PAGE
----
The first national exam for high school graduates is taking place on April 19. With one week to go, confusion reigns around whether the exams are to be voluntary for the first time in history and what that decision would mean for teachers.
Teachers are going through an anxious time, ERR reports. The first national exam is in a week, but it is still not confirmed whether the exams will be voluntary or not.
The Estonian Education Personnel Union, the Estonian Association of Heads of Schools and the Estonian School Student Councils' Union have sent a public appeal to the Riigikogu's cultural committee to not bind graduating high school to exam results, mainly due to concerns around disruption in education caused by remote learning over the past year.
"This school year has been extremely difficult, a bit like riding a roller coaster. Students have been able to attend school at different levels and if the decision comes that the exams are to be voluntary, this would definitely be important for the students," Miina Härma high school principal Ene Tannberg, said.
As early as February, another school principal, from the Hugo Treffner school, made a proposal to the Ministry of Education and Research to make the final exams voluntary. It is now the second week in April, and the exams are approaching while there is still no clear response to this request, ERR reports.
"I understand the situation prevents us from making any long-term decisions, but two weeks before the exams, I would like to know what the situation is. The confusing communication is disturbing, we have a week until the exam and they don't know whether it's voluntary. It adds anxiety," high school graduate and deputy chair of the Estonian School Student Councils' Union, Katariina Järve, said.
Järve noted that anyone can get a message about being a close contact and will then have to stay in isolation. "It can also be that the same thing happens during the additional exams. The possibility isn't high, but it can happen," she said.
There are most likely students among those who wouldn't take the exams who are planning to continue studying, or whose place is secured in a university for competing at an olympiad.
Minister of Education and Research Liina Kersna (Reform) said that the advantage of keeping the exams compulsory would be the fact that the state gets an overview of the results. "Regarding decoupling the exams from graduating, this is a mental health concern. When I see the monitoring study of the Minister of Social Affairs and the results of young people's mental health, then they show that half of 15-24 aged people have experienced signs of depression, 72 percent are having mental exhaustion. These are serious signs," Kersna said.
Considering all of this, the Ministry of Education and Research, made a law amendment proposal to the Upper Secondary Schools Act to decouple the final exams from the terms of graduating.
"It was also supported by seven-four by the cultural committee. On Monday, the draft legislation will have its second reading, on Wednesday, the third reading. We hope that the parliament will support this, because the situation has been very difficult, especially for the graduating classes," Kersna said.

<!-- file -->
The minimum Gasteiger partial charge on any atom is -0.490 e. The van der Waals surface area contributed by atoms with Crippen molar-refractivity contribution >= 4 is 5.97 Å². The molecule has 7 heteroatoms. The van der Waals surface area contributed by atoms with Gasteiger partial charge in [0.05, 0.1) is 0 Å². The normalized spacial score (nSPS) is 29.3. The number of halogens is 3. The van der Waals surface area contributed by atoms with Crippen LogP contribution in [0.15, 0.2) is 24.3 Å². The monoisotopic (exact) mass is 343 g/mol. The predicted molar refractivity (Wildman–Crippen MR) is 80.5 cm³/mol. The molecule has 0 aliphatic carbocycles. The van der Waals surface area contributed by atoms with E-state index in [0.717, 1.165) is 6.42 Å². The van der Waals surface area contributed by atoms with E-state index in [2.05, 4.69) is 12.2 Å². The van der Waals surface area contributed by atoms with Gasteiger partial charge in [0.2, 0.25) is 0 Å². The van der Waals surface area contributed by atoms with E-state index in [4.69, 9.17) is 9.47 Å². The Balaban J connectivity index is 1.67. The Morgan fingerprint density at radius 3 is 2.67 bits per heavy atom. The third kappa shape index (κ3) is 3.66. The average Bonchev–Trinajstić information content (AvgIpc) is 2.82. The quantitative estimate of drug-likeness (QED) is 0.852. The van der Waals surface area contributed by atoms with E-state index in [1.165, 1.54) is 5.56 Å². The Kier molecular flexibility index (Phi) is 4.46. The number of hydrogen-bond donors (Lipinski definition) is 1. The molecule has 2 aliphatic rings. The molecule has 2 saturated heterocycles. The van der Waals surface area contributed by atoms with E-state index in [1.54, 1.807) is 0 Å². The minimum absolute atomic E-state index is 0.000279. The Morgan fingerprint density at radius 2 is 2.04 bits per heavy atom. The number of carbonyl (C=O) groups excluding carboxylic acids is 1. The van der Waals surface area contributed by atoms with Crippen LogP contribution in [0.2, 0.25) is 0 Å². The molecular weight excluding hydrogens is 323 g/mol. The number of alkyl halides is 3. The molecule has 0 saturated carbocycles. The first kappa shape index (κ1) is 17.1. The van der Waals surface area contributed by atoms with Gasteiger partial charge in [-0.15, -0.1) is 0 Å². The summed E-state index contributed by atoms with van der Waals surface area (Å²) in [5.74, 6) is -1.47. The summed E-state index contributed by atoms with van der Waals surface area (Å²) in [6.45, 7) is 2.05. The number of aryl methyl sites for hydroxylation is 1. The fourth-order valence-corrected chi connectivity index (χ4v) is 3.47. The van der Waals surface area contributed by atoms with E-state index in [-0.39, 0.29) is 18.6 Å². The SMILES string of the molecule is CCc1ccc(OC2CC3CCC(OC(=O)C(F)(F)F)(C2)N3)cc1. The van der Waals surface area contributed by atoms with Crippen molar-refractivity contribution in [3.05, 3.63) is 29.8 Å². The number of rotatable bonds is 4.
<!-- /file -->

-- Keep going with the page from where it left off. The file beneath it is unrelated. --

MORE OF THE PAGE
Although both Association of Heads of Schools and the School Student Councils' Union have called for more lenient treatment this year, state exams play another very important role in addition to graduating from school.
"Tallinn University of Technology has a threshold-based admission. We have very high thresholds, and anyone who is above a certain threshold in broad mathematics will be admitted," the university's vice-rector for studies, Hendrik Voll, said.
Graduates currently have only one goal in front of them - to get through high school and get their secondary education on paper. However, Ene Tannberg, a long-experienced school principal, also sees the dangers that current differences may pose in the future.
"Some high school graduates take a break - who goes into the Defense Forces, who just thinks about what they want out of life. If he doesn't have exam results, can he apply to universities on an equal footing in the coming years?" Tannberg said.
There will be no discount for admission to Tallinn University of Technology this year.
"If in previous years we evaluated the results of the state exam and if this year, we would evaluate the average grade, it would be extremely unequal and we definitely do not want to go that route," Voll noted.
Liina Kersna believes that the Riigikogu will approve state exams as voluntary this year and that this decision will come next week. On their behalf, however, the Ministry of Education and Research makes every effort to ensure that anyone who wishes can take the exam and pass them as safely as possible.
"I think we need to open the debate on exams at a calmer time, what role exams play in our education system, who and why should do them to make each exam have a meaningful result," Kersna said.
Editor: Roberta Vaino